Imagining new imaginings with middle school students: Literacy as imagination

Year: 2016

Author: Drought, Brendan, Woods, Annette, Comber, Barbara

Type of paper: Abstract refereed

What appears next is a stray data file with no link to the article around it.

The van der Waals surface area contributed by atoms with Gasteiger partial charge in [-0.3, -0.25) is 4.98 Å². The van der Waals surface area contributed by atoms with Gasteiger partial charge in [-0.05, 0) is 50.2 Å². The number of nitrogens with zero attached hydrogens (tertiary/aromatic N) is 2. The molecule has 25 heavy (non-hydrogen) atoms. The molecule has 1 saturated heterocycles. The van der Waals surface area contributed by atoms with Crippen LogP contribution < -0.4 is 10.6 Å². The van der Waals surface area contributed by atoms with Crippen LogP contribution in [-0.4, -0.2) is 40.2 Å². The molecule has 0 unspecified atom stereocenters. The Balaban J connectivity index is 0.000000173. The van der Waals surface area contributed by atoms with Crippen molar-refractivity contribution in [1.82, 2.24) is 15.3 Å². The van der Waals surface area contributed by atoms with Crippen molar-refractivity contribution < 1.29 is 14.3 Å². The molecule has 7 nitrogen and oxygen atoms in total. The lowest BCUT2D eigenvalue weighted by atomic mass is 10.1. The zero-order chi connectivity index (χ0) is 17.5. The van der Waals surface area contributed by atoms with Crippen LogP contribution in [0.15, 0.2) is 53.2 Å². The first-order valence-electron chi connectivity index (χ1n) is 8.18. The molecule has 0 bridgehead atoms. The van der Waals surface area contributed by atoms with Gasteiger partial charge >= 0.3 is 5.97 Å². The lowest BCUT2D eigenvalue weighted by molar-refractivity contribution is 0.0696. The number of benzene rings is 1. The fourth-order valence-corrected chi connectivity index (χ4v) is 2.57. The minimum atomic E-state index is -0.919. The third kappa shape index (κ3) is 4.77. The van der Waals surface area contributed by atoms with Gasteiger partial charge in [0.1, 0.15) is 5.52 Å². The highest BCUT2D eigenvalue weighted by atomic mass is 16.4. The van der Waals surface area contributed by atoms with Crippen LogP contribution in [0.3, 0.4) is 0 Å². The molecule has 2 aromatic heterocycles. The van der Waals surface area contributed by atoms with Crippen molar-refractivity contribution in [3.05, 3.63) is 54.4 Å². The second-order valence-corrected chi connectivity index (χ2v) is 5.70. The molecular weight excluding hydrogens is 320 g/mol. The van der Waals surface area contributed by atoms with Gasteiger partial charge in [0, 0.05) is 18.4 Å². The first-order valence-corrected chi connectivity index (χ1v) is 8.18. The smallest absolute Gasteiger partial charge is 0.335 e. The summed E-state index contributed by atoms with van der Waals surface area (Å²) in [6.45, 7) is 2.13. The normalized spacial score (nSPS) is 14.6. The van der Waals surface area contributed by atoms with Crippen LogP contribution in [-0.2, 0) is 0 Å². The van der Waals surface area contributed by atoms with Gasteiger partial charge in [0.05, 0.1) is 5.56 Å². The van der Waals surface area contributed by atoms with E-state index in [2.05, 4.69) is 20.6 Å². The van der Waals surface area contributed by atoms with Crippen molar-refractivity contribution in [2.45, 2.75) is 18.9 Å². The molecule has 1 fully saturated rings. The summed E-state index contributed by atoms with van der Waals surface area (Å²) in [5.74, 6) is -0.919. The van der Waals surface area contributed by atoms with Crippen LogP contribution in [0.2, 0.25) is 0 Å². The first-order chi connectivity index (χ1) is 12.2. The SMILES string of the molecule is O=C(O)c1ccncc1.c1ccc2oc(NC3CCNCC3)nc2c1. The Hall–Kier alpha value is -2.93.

The constraining features of current classrooms where teachers and students are left to interact under policies of accountability-as-testing and shifts to more highly defined curriculum have been well documented over the past decade. In this paper we investigate what might still be possible in such contexts, when teachers and students focus on a concept such as imagination in a sustained investigation. The context for this collaborative research project is a middle school classroom, within a large state high school in Queensland. The students are enrolled in a voluntary middle school program where they remain in the same class, with the same teacher, for the first three years of their secondary schooling. This provides an ideal environment to shape interactions with a focus on belonging (Comber & Woods, 2016) within the classroom, and as such creates a fertile space for rigorous investigation of concepts and representations.In this case, the teacher and his research partner worked together to plan teaching and learning approaches with a focus on representation of new understandings of imagination. The case is part of a larger research project, the Imagination Project (Comber & Woods, 2016) which reports teacher research about what might be possible when teachers and children imagine worlds of belonging together. Here we present an analysis of the teacher and student work completed to study the concept of imagination through collective dialogue, and individual and shared text production across modes. By drawing on socio-material understandings, and considering the learning events as spaces of negotiation, where interaction between those involved is focused on innovation and new learnings, we consider what and how these young people learnt about imagination and the process of being learners in spaces of collective practice. We investigate the texts produced, the discussions had and the ways that these young people call on people, texts, materials and tools to produce representations of their understandings collectively and individually.